Need (or want) to add some new hens to your flock? Elle Pugsley gives us some hints.
When merging different flocks of chickens or introducing new flock members to an existing flock the transition needs to be done with care.
Start with a deep clean of the run and coop before mixing the birds so the area won’t smell too much of just the original flock members.
When in an enclosed run together it’s best to have a wire fence between them so they can interact without hurting one another. It takes time for them to work out a pecking order. I built a cage inside the run for the new birds to stay inside, whilst able to see and smell their new housemates.
First Free-range together.
When free ranging the group together outside the run, they should have space to move away from each other if they start to squabble. , The first time all the birds are free-ranging together, it’s a good idea to keep an eye on things in case any birds get aggressive. They can be nasty to each other.
Limit Too much free-ranging.
The first few days the whole group free ranged together I pottered around the garden so I could keep a close eye on them. It’s a good thing I did as one of my rescue girls was chased into a dead end in the garden, hopped onto a bin and then onto the garden fence. I quickly grabbed her before she went over, moved the bin, and blocked the dead end. I took that as a sign it was time to cut flight feathers on the new girls so they don’t go fence hopping.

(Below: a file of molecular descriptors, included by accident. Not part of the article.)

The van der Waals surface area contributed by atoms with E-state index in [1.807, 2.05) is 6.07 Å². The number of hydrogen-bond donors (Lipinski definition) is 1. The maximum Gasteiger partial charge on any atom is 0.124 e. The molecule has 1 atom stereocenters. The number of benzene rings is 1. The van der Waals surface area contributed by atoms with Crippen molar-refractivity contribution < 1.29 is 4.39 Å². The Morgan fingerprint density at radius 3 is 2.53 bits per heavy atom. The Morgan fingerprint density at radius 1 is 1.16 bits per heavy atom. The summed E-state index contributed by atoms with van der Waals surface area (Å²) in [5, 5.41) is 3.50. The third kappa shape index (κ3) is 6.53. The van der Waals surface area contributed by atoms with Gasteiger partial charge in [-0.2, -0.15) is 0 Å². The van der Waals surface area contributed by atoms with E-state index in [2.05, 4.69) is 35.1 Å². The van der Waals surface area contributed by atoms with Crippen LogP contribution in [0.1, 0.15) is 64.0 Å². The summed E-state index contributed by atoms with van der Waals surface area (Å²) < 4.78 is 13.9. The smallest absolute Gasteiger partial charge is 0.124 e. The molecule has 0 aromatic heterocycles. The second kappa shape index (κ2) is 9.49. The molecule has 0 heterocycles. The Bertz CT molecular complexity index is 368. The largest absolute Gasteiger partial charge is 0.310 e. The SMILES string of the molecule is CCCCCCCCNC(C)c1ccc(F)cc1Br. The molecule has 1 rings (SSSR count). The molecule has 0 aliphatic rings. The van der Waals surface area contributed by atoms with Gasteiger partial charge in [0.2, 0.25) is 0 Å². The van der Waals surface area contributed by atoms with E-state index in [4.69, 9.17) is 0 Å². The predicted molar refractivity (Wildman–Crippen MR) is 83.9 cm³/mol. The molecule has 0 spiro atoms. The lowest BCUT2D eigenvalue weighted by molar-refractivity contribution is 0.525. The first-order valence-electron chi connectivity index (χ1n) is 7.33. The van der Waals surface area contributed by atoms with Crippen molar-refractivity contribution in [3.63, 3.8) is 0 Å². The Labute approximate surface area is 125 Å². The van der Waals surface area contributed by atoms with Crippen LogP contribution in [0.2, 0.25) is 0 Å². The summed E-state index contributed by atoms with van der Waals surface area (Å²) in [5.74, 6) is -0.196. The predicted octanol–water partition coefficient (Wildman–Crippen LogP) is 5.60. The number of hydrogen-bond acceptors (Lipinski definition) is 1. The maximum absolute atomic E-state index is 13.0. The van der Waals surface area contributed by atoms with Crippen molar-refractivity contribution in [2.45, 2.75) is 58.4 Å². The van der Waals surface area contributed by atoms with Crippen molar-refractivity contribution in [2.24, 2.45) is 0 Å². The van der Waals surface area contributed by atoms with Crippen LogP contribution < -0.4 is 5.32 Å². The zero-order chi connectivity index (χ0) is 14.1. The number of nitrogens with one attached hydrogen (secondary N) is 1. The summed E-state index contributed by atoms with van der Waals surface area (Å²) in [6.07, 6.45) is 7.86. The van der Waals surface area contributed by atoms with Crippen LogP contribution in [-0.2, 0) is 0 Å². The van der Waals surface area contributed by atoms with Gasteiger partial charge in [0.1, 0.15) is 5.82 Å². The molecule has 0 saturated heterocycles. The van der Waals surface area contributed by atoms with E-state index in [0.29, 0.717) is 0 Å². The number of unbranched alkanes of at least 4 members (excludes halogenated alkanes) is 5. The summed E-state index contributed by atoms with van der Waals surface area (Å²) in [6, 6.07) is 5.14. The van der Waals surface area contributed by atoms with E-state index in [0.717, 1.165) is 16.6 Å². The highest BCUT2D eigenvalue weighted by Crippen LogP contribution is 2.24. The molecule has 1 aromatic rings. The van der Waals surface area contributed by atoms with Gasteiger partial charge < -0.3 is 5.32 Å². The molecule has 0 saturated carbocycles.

At night, they are more forgiving of each other and will almost always roost together without problems.
When they were ready to share the run without a wire cage between them, I discovered the rescued standard size hens can get up onto the perches in the run. Not even the bantams have never tried to do this. Luckily, the new girls now have a safe zone, should they want to get away from the bantams.
Elle Pugsley started growing her own food last year, and it went so well that the next natural step was to acquire chickens. Starting off with four bantams she fell in love and quickly became a crazy chicken lady. Now she’s opened her coop to three ex-commercial free range hens to rehabilitate and provide them with a forever home. You can see pictures of her hens and gardens on Instagram.